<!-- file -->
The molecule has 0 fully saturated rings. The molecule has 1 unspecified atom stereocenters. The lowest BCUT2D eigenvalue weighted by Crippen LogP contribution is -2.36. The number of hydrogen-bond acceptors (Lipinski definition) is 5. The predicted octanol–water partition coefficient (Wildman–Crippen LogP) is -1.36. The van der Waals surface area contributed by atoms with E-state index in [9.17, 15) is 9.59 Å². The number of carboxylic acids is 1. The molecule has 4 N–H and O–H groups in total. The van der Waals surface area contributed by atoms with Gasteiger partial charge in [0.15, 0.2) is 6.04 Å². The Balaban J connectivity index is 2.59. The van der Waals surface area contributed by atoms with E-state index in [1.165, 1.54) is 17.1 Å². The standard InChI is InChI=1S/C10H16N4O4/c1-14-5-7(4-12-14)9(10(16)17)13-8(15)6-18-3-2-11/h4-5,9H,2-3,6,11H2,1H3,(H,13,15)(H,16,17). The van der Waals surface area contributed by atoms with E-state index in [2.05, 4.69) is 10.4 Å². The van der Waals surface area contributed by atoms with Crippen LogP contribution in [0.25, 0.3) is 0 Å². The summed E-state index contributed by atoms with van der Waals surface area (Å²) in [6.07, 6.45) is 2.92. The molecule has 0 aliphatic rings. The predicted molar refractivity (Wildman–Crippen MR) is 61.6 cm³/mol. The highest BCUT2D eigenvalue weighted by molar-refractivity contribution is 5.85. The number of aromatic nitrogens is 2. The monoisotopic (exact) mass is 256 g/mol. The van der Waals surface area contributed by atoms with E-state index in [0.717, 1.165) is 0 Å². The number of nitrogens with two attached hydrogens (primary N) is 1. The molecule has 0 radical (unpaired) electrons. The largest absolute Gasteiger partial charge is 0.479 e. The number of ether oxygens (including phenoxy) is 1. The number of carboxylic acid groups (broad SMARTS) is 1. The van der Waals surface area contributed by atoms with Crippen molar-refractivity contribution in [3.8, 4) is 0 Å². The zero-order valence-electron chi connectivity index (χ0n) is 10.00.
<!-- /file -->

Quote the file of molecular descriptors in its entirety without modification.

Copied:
The molecule has 0 fully saturated rings. The molecule has 1 unspecified atom stereocenters. The lowest BCUT2D eigenvalue weighted by Crippen LogP contribution is -2.36. The number of hydrogen-bond acceptors (Lipinski definition) is 5. The predicted octanol–water partition coefficient (Wildman–Crippen LogP) is -1.36. The van der Waals surface area contributed by atoms with E-state index in [9.17, 15) is 9.59 Å². The number of carboxylic acids is 1. The molecule has 4 N–H and O–H groups in total. The van der Waals surface area contributed by atoms with Gasteiger partial charge in [0.15, 0.2) is 6.04 Å². The Balaban J connectivity index is 2.59. The van der Waals surface area contributed by atoms with E-state index in [1.165, 1.54) is 17.1 Å². The standard InChI is InChI=1S/C10H16N4O4/c1-14-5-7(4-12-14)9(10(16)17)13-8(15)6-18-3-2-11/h4-5,9H,2-3,6,11H2,1H3,(H,13,15)(H,16,17). The van der Waals surface area contributed by atoms with E-state index in [2.05, 4.69) is 10.4 Å². The van der Waals surface area contributed by atoms with Crippen LogP contribution in [0.25, 0.3) is 0 Å². The summed E-state index contributed by atoms with van der Waals surface area (Å²) in [6.07, 6.45) is 2.92. The molecule has 0 aliphatic rings. The predicted molar refractivity (Wildman–Crippen MR) is 61.6 cm³/mol. The highest BCUT2D eigenvalue weighted by molar-refractivity contribution is 5.85. The number of aromatic nitrogens is 2. The monoisotopic (exact) mass is 256 g/mol. The van der Waals surface area contributed by atoms with E-state index in [0.717, 1.165) is 0 Å². The number of nitrogens with two attached hydrogens (primary N) is 1. The molecule has 0 radical (unpaired) electrons. The largest absolute Gasteiger partial charge is 0.479 e. The number of ether oxygens (including phenoxy) is 1. The number of carboxylic acid groups (broad SMARTS) is 1. The van der Waals surface area contributed by atoms with Crippen molar-refractivity contribution in [3.8, 4) is 0 Å². The zero-order valence-electron chi connectivity index (χ0n) is 10.00.